Journal of Nuclear Materials 01/2009; · 2.02 Impact Factor
[Show abstract][Hide abstract] ABSTRACT: The EU fusion materials modelling programme was initiated in 2002 with the objective of developing a comprehensive set of computer modelling techniques and approaches, aimed at rationalising the extensive available experimental information on properties of irradiated fusion materials, developing capabilities for predicting the behaviour of materials under conditions not yet accessible to experimental tests, assessing results of tests involving high dose rates, and extrapolating these results to the fusion-relevant conditions. The programme presently gives emphasis to modelling a single class of materials, which are ferritic-martensitic EUROFER-type steels, and focuses on the investigation of key physical phenomena and interpretation of experimental observations. The objective of the programme is the development of computational capabilities for predicting changes in mechanical properties, hardening and embrittlement, as well as changes in the microstructure and phase stability of EUROFER and FeCr model alloys occurring under fusion reactor relevant irradiation conditions.
Journal of Nuclear Materials 01/2009; · 2.02 Impact Factor
[Show abstract][Hide abstract] ABSTRACT: We present a new method for simulating magnetic alloys characterized by configurational disorder, the magnetic cluster expansion. Each atom in an alloy is assigned a discrete variable denoting the atomic species, and the (continuous) magnetic moment. The parameters of the model are determined by matching energies and magnetic moments of atoms found in trial simulations to DFT calculations. Monte Carlo simulations are then performed to investigate magnetic properties of pure iron, and magnetic and structural properties of FeCr alloys. We found that the Curie temperature of the ordered FeCr alloy with small concentration of Cr (Fe15Cr) increases in comparison with pure Fe and the random mixture of Cr in iron (Fe-6.25% Cr). The method is also applied to the investigation of the correlation functions for the directions of magnetic moments at elevated temperatures.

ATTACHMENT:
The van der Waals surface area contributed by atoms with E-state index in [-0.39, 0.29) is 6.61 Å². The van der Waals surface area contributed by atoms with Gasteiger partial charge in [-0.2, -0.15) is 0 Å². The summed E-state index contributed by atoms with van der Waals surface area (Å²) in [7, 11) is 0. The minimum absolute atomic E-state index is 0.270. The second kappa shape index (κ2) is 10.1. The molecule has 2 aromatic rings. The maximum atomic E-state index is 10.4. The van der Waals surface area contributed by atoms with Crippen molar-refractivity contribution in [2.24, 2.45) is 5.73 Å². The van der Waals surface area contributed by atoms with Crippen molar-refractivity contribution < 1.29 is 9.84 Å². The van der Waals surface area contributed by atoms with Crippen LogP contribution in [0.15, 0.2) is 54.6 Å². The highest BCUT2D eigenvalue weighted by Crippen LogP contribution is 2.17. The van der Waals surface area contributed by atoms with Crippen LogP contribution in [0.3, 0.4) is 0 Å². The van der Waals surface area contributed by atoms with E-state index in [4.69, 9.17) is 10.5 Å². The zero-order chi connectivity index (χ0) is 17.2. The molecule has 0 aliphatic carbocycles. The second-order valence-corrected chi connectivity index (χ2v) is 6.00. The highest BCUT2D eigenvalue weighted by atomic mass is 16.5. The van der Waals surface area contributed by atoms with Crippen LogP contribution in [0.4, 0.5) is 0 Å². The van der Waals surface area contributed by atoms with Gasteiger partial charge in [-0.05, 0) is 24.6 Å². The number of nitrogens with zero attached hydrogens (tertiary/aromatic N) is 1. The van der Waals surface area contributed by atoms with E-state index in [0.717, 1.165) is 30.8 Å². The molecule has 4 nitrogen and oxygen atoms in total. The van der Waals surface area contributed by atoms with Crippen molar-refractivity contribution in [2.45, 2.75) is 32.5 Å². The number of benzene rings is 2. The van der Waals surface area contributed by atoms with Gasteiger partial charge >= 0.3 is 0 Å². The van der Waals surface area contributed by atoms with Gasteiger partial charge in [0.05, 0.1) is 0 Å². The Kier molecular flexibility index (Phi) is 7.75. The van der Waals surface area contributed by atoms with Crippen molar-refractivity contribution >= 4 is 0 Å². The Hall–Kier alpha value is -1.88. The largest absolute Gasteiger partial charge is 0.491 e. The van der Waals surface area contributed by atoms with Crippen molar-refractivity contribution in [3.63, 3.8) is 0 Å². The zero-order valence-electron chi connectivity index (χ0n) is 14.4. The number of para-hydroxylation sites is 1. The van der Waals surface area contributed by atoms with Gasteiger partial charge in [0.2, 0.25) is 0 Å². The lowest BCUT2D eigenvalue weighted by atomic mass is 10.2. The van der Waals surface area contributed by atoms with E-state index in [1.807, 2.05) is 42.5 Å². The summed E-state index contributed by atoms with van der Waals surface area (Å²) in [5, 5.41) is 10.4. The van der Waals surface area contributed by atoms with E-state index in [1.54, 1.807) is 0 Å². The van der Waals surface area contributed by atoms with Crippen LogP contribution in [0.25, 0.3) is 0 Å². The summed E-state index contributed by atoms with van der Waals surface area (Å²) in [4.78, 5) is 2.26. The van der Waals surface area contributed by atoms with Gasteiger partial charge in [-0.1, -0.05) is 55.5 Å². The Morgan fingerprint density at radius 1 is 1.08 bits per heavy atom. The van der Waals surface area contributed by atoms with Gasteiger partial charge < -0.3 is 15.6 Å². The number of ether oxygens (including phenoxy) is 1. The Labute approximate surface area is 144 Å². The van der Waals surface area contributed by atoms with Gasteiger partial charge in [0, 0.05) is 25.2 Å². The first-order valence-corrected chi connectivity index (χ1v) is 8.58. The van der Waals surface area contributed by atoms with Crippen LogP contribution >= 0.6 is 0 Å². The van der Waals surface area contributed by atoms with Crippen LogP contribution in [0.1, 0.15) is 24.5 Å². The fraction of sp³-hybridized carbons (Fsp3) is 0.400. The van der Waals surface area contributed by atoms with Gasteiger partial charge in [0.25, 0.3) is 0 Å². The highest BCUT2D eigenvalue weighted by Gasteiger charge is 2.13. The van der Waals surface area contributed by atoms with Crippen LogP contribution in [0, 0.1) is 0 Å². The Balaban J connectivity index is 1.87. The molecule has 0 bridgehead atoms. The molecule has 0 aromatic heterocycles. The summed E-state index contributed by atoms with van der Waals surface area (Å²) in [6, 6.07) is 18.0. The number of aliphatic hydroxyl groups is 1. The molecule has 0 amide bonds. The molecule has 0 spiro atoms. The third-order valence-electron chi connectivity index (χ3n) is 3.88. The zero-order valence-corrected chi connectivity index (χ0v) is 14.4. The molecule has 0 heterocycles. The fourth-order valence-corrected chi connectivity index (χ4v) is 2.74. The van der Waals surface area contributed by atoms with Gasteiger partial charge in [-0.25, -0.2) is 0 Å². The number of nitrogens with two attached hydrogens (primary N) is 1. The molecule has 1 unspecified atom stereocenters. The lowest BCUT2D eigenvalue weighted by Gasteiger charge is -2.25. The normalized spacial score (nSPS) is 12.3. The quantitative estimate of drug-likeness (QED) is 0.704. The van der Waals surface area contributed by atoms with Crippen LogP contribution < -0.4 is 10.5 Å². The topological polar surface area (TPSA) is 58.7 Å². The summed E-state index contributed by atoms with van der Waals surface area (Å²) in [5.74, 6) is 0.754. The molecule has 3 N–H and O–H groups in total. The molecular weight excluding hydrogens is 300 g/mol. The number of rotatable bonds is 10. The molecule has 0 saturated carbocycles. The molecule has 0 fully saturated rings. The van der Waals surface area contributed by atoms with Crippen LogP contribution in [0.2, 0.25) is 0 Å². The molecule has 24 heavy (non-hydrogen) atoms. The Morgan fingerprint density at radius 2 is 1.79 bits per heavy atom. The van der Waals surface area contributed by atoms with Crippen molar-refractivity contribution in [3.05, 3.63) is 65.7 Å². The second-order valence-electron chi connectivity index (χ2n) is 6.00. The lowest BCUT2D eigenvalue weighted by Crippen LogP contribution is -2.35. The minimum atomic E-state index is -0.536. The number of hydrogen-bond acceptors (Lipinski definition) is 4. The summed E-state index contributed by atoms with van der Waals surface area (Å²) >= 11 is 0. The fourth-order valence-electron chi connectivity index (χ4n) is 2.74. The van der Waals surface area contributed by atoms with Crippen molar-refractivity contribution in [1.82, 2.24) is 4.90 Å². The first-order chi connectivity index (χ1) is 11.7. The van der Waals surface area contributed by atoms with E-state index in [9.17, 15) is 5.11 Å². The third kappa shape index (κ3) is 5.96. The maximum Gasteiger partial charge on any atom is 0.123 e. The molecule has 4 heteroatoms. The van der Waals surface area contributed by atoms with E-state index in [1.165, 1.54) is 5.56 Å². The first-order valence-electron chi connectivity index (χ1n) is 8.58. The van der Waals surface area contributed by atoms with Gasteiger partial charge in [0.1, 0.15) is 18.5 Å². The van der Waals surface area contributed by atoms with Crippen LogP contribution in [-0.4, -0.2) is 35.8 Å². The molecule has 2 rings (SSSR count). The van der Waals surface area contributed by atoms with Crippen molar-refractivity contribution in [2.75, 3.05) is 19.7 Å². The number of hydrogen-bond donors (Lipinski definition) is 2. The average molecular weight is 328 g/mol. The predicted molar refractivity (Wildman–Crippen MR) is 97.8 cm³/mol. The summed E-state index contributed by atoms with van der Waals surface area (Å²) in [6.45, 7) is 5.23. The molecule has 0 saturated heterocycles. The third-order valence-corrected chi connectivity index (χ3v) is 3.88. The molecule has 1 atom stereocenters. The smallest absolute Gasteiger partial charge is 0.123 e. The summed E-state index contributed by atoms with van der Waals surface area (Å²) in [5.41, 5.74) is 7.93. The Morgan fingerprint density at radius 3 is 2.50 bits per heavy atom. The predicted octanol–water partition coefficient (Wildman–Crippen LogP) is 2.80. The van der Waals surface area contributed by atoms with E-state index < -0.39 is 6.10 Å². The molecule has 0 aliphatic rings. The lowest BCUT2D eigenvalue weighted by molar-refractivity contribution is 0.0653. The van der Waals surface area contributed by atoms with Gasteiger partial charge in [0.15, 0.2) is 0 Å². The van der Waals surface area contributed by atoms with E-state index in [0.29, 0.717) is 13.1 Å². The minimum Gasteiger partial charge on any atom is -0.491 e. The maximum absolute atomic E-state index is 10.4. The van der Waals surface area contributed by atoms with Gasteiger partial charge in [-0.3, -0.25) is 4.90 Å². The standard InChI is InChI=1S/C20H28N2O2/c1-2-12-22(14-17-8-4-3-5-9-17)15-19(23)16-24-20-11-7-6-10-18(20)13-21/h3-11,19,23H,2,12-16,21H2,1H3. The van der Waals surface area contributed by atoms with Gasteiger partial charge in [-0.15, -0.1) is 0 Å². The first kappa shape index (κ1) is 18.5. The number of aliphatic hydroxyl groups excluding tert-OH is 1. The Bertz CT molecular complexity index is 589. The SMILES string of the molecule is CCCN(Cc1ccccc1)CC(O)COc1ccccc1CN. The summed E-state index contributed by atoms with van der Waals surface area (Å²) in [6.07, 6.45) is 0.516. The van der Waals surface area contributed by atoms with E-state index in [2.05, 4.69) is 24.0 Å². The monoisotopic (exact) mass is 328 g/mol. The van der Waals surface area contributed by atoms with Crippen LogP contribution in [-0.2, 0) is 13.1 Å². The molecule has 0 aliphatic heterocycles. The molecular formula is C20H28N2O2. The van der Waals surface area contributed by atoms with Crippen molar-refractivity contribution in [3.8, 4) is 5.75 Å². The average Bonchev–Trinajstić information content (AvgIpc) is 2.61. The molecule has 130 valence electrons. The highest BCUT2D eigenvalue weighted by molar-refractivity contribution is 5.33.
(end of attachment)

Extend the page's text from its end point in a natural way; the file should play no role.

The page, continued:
Journal of Nuclear Materials 01/2009; · 2.02 Impact Factor
[Show abstract][Hide abstract] ABSTRACT: A multi-scale modeling approach is presented to investigate the phase stability and clustering in Fe–Cr alloys by combining density functional theory (DFT) calculations with statistical approaches involving cluster expansion (CE) and Monte Carlo (MC) simulations. This makes it possible to generate, in a systematic way, the low-energy configurations required for the subsequent DFT study of intrinsic defects (vacancies, interstitials) and impurity-defect interactions in the entire range of Fe–Cr alloy compositions under irradiation. The lowest mixing enthalpy configuration generated by MC simulation is found at Cr concentration of 6.25% that is consistent with the ab initio prediction of an intermetallic compound Fe15Cr characterized by the negative heat of formation. The ordering structureFe15Cris stabilized by lowest down-spin density of states value at the Fermi energy, showing Cr atom with a strong local magnetic moment aligned in one anti-ferromagnetic direction with the Fe atoms. Furthermore, it is shown that magnetism is responsible for anomalous nano-segregation of the α′-Cr phase into various clustered configurations that are confirmed by a large scale kinetic Monte Carlo simulations. The impurity-interstitial defect interaction is investigated and we found that the binding energies of mixed dumbbell Fe–Cr in Fe15Cr alloy are positive at variance with predictions made by elastic theory. Using the Stoner model within a tight-binding mean field approximation we are able to explain the origin of anomalous enthalpy of mixing as well as the complex correlation between magnetic moment distribution and phase stability in the Fe–Cr system.